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Homeland Security Shuffle

THE NATION

The department's chief is expected to announce a broad restructuring, with the anti-terrorism intelligence unit gaining new independence.

July 13, 2005|Nicole Gaouette | Times Staff Writer

WASHINGTON — Homeland Security Secretary Michael Chertoff has decided to turn his department's anti-terrorism intelligence unit, now harnessed with the office that tries to protect bridges and power lines, into a streamlined organization that he says would move faster to assess potential threats.

The plan was outlined Tuesday in closed-door briefings for key members of Congress.

It is part of a blueprint Chertoff has been working on for months to slash layers of middle management and shake up the department, which was created after the Sept. 11 terrorist attacks by cobbling together disparate federal agencies, including the Customs Service and the Coast Guard.

Details of the reform plan are expected to be discussed today when Chertoff is scheduled to meet with reporters.

Among the high-profile agencies that may see changes are the Federal Air Marshal Service, the Border Patrol and other units that deal with immigration.

Chertoff took over in February from Tom Ridge.

As described by sources familiar with the congressional briefings, Chertoff's plans for reorganizing the department reflect the hard-charging style that marked his previous assignment in the Justice Department, where he helped shape the Patriot Act and other legal components of President Bush's war on terrorism.

Reshaping the Homeland Security Department, which merged long-established agencies with diverse missions, cultures and political constituencies, is widely seen as necessary if the department is to fulfill its mission.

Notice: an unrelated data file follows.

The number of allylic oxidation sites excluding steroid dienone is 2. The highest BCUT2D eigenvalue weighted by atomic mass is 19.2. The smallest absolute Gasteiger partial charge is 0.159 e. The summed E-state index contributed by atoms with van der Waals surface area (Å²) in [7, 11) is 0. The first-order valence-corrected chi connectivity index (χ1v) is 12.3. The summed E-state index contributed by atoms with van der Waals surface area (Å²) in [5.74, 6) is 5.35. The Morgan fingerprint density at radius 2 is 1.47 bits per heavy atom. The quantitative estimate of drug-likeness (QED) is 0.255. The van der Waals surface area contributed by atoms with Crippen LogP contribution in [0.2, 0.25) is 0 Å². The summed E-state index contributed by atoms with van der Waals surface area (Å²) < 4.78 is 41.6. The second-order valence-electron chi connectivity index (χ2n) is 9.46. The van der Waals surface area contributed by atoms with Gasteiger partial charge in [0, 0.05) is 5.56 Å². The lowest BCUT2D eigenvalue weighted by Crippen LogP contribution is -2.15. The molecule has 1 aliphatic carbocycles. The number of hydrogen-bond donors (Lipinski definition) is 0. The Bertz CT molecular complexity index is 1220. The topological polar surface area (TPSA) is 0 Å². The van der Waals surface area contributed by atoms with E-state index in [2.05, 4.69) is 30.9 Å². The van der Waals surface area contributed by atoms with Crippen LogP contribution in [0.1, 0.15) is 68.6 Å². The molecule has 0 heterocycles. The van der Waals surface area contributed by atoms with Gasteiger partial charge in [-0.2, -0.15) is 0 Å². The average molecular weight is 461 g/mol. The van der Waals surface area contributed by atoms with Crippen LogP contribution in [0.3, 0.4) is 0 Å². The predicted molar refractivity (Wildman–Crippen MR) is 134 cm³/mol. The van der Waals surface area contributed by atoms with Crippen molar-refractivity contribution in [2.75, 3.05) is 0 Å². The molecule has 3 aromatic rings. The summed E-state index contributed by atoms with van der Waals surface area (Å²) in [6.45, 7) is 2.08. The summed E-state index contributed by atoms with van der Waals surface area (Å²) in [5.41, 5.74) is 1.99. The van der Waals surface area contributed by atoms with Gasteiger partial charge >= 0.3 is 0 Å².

But Chertoff must win the approval of a Congress that remains divided on strategy, tactics, spending priorities and other aspects of the fight against terrorism.

And any wide-ranging reorganization must contend with congressional rivalries over jurisdiction and turf.

"Some people will throw up their hands and say they're reorganizing chairs on the Titanic," said James Jay Carafano, a senior research fellow at the Heritage Foundation, a conservative think tank in Washington.

"But you have to take the long-term view: This is not a two-year problem, it's a 20- or 30-year project. He's going to have to have the courage to explain to people why it's broken and why we need to fix it. And if he can do that, it will be fine," said Carafano, whose analyses of the department's needs are said to have contributed to Chertoff's thinking.

Congressional sources close to the process who spoke on the condition of anonymity said the secretary identified four areas where he thought the department most needed improvement: intelligence, policymaking, operations and preparedness.

Chertoff's priorities may reflect political realities as well as recent events. Better information sharing, preparedness in the event of mass casualties and border security are subjects popular with Congress and many Americans.

In Tuesday's briefing, Chertoff noted that transportation security was an important part of the department's mandate.

The latter was seen by some as a bow to congressional concern about mass transit after last week's London subway and bus attacks.

The Senate debate on a Homeland Security spending bill has focused on the relatively modest federal outlay for mass transit compared with commercial aviation security.

One of Chertoff's most significant proposals, congressional and outside sources said, will be for the creation of a high-level unit to oversee strategic policy planning, relations with the private sector -- which is critical on such issues as protecting chemical facilities, nuclear power plants, vital computer systems and other potential targets -- as well as the department's dealings with agencies of other governments.

Since its creation in March 2003, the department has had no such entity to act as a "brain," as one congressional staffer put it.

"There is no center of gravity for making national policy strategies," said David Heyman, director of the domestic security program at the Center for Strategic and International Studies in Washington.

Heyman also is considered to have played a role in shaping Chertoff's thinking.

"With 22 legacy agencies, each with its own policy shop, there is no real place, other than the secretary himself, to forge and reconcile national policy agenda," Heyman said. "It's an extremely important, if not essential, new position."

The policy "shop" would require the creation of an undersecretary for policy, one of several new positions that congressional staffers say would be needed under the proposed changes.

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